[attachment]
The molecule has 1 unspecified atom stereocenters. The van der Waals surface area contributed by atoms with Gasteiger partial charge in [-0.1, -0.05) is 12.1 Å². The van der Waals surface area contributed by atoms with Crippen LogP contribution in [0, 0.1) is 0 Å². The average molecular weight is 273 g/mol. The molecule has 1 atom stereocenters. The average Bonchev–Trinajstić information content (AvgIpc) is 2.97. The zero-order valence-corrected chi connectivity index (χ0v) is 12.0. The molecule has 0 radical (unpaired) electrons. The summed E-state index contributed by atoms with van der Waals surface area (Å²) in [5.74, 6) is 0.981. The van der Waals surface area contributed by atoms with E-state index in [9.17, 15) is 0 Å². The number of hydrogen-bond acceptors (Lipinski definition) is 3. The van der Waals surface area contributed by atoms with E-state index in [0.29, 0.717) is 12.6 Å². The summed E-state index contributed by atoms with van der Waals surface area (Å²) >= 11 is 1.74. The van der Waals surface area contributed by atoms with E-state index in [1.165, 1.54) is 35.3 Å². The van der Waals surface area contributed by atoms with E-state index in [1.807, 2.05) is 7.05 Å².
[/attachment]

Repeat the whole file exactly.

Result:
The molecule has 1 unspecified atom stereocenters. The van der Waals surface area contributed by atoms with Gasteiger partial charge in [-0.1, -0.05) is 12.1 Å². The van der Waals surface area contributed by atoms with Crippen LogP contribution in [0, 0.1) is 0 Å². The average molecular weight is 273 g/mol. The molecule has 1 atom stereocenters. The average Bonchev–Trinajstić information content (AvgIpc) is 2.97. The zero-order valence-corrected chi connectivity index (χ0v) is 12.0. The molecule has 0 radical (unpaired) electrons. The summed E-state index contributed by atoms with van der Waals surface area (Å²) in [5.74, 6) is 0.981. The van der Waals surface area contributed by atoms with E-state index in [9.17, 15) is 0 Å². The number of hydrogen-bond acceptors (Lipinski definition) is 3. The van der Waals surface area contributed by atoms with E-state index in [0.29, 0.717) is 12.6 Å². The summed E-state index contributed by atoms with van der Waals surface area (Å²) >= 11 is 1.74. The van der Waals surface area contributed by atoms with E-state index in [1.165, 1.54) is 35.3 Å². The van der Waals surface area contributed by atoms with E-state index in [1.807, 2.05) is 7.05 Å².